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36
Codex Regius
MS No. 2365 4to  [R]
Arnamagnæan Codex
AM 748 I 4to [A]
1954 Guðni Jónsson
Normalized Text:

Hrist ok Mist
vil ek at mér horn beri,
sceigiöld ok skögul,
hildi ok Þrvði,
hlökk ok herfjötur,
göll ok geirölul,
randgríþ ok ráþgriþr
ok reginleif;
þær bera Einherjum öl.  

Hrist ok Mist
vil ek at mér horn beri,
skægg öld ok skögul,
hildr ok Þrvðr,
hlökk ok herfjötur,
göll ok geirömul,
randgríð ok ráþgríðr
ok reginleif;
þær bera Einherjum öl.  

36. Hrist ok Mist
vil ek at mér horn beri,
Skeggjöld ok Skögul,
Hildr ok Þrúðr,
Hlökk ok Herfjötur,
Göll ok Geirölul,
Randgríðr ok Ráðgríðr
ok Reginleif;
þær bera Einherjum öl.  

English Translations
1797 Amos Simon Cottle
in Icelandic Poetry
The Song of Grimnir
1851 C.P. in
The Yale Magazine, Vol. 16
The Song of Grimner
 

XXXVI.
Hrista and Mista,
[1] daily bear
Bowls that sooth the brow of care;
Ever Odin's chiefs regale,
With soul invigorating ale.

[1] HRISTA and MISTA, these Goddesses are called Valkyries, Odin sends them into the field of battle to make choice of those who are to be slain, and to bestow the victory.

May Hrist and Mist, fair ones,
Fill for me the golden goblets with wine,
While Herfiötör, and other sisters ten,
With names as sweet, to happy Einheriar bear
Full bowls of sparkling sherry for their lips
.

 

 
1866 Benjamin Thorpe
in Edda Sæmundar Hinns Frôða

The Lay of Grimnir
1871 Frederic G. Bergmann
"Dits de Grimnir"
 

36. Hrist and Mist
the horn shall bear me
Skeggöld and Skögul,
Hlökk and Herfjötur,
Hildi and Thrudi,
Göll and Geirölul,
Randgrid and Radgrid,
and Reginleif,
these bear beer to the Einherjar.


36. Secousse, et Brume,
je Veux qu'elles me portent la corne;
Manie-la-Hache, et Hérissée-de-lances,
Chaîne, et Lien-d'armée,
Occision, et Force,
Tumulte, et Ivresse-de-lances,
Fureur-de-boucliers, et Fureur-résolue,
et Divinement-Glorieuse, Celles- là présentent l'aile aux Troupiers-uniques.
Quake and Mist,
I want them to bear me the horn;
Handles-the-Axe and Barbed-with-spears,
Chain and Fetters-of-Armies,
Killing and Force,
Tumult and Intoxicated-with-the-spear,
Fury-of-shields and Determined-Fury,
and Divinely-glorious,
These bear ale to the Unique-Troopers.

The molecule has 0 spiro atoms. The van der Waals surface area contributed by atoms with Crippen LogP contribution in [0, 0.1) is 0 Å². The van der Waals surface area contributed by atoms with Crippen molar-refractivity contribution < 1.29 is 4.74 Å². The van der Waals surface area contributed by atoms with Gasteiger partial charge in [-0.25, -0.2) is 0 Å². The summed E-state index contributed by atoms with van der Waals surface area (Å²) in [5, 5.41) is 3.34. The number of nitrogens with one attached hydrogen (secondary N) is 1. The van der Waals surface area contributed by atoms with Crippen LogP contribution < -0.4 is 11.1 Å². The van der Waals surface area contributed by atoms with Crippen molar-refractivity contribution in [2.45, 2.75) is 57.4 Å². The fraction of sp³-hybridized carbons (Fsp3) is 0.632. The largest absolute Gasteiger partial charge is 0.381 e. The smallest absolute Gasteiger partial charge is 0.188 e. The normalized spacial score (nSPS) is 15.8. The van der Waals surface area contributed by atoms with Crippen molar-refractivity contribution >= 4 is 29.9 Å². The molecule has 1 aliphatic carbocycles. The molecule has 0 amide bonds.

1883 Gudbrand Vigfusson
in Corpus Poeticum Boreale

The Sayings of the Hooded One
1908 Olive Bray
in Edda Saemundar
The Sayings of Grimnir
 

I will have Hrist and Mist (Walkyries) to give me the horn. S. and S. etc.; these serve ale to the Chosen Host.

(Then cries he from the fire-torment.)
 
36. Would that Hrist and Mist would bear me a horn!
my Valkyries,
Axe and Spear-point,
Bond and War-fetter, Battle and Might,
Shrieker and Spear-fierce in strife ;
Shield-fierce, Counsel-fierce, Strength-maiden all
who bear ale to the Chosen in War.

 
1923 Henry Bellows
in The Poetic Edda
Grimnismol: The Ballad of Grimnir
1962 Lee M. Hollander
in The Poetic Edda
 
The Lay of Grimnir
 

36. Hrist and Mist                bring the horn at my will,
Skeggjold and Skogul;
Hild and Truth,        Hlok and Herfjotur,
Gol and Geironul,
Randgrith and Rathgrith        and Reginleif
Beer to the warriors bring.


37. Hrist and Mist the horn shall bear me,
Skeggjold and Skogul;
but Hild and Thruth, Hlokk and Herfjotur,
Goll and Geironul,
Randgrith and Ráthgrith and Reginleif,
[1]
to the einherjar ale shall bear.


[1] The names of the valkyries indicate their warlike activities, like those of "Völuspá," St. 30.

 
1967 W. H. Auden & P. B. Taylor
in The Elder Edda
The Lay of Grimnir
1996 Carolyne Larrington
in The Poetic Edda
Grimnir’s Sayings
 

My ale-horn is brought me by Hrist and Mist:
Skegghold and Skogul,
Hildi and Hlokk, Herfjotur,
Thrudi, Goll and Geirolul,
Rangrid, Radgrid and Reginleif
Serve ale to the slain.

36. 'Hrist and Mist, I wish, would bear a horn to me, 
Skeggiold and Skogul,
Hild and Thrud, Hlokk and Herfiotur,
Goll and Geirolul,
Randgrid and Radgrid, and Reginleif;
they bear ale to the Einheriar.

 
2011 Andy Orchard
The Elder Edda: A Book of Viking Lore
'The Lay of Grimnir"
2011 Ursula Dronke
in The Poetic Edda, Vol. III: Mythological Poems 
“The Lay of Grimnir”
 

36. ‘ I want Wielder and Mist to bring me a horn;
Axe-age and Brandisher,
War and Strength, Clash and War-bonds,
Smash and Spear-weaver,
Shield-truce and Counsel-truce and Power-truce:
they bring the Einherjar ale.

36. Brandish and Battle Mist
I wish to bring me a drinking-horn
Axe Age and Ankus,
Warfare and Force,
Clamour and War Fetter,
Yell and Spear [Strong]
Rage at Shields and Rage at Reason,
[Rooter Out* and] Ruler’s Heir—
they bring the elect fighters ale.

*"Róta ok: I have added these words before Reginleif, assuming a scribal omission in a seventh pair of Valkyrie names. Róta is given as a Valkyrie name in SnE 40 in the prose following the citation of Grímnismál 36, and could relate to the text that is lost."

 

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COMMENTARY
After giving an account of the goddesses in Gylfaginning 35, Snorri quotes this verse in the following chapter accompanied by a short prose piece, elaborating on the valkyries:

Enn eru þær aðrar, er þjóna skulu í Valhöll, bera drykkju ok gæta borðbúnaðar ok ölgagna. Svá eru þær nefndar í Grímnismálum:
 
Hrist ok Mist,
vil ek, at mér horn beri,
Skeggjöld ok Skögul,
Hildr ok Þrúðr,
Hlökk ok Herfjötur,
Göll ok Geirahöð,
Randgríðr ok Ráðgríðr,
ok Reginleif,
þær bera Einherjum öl.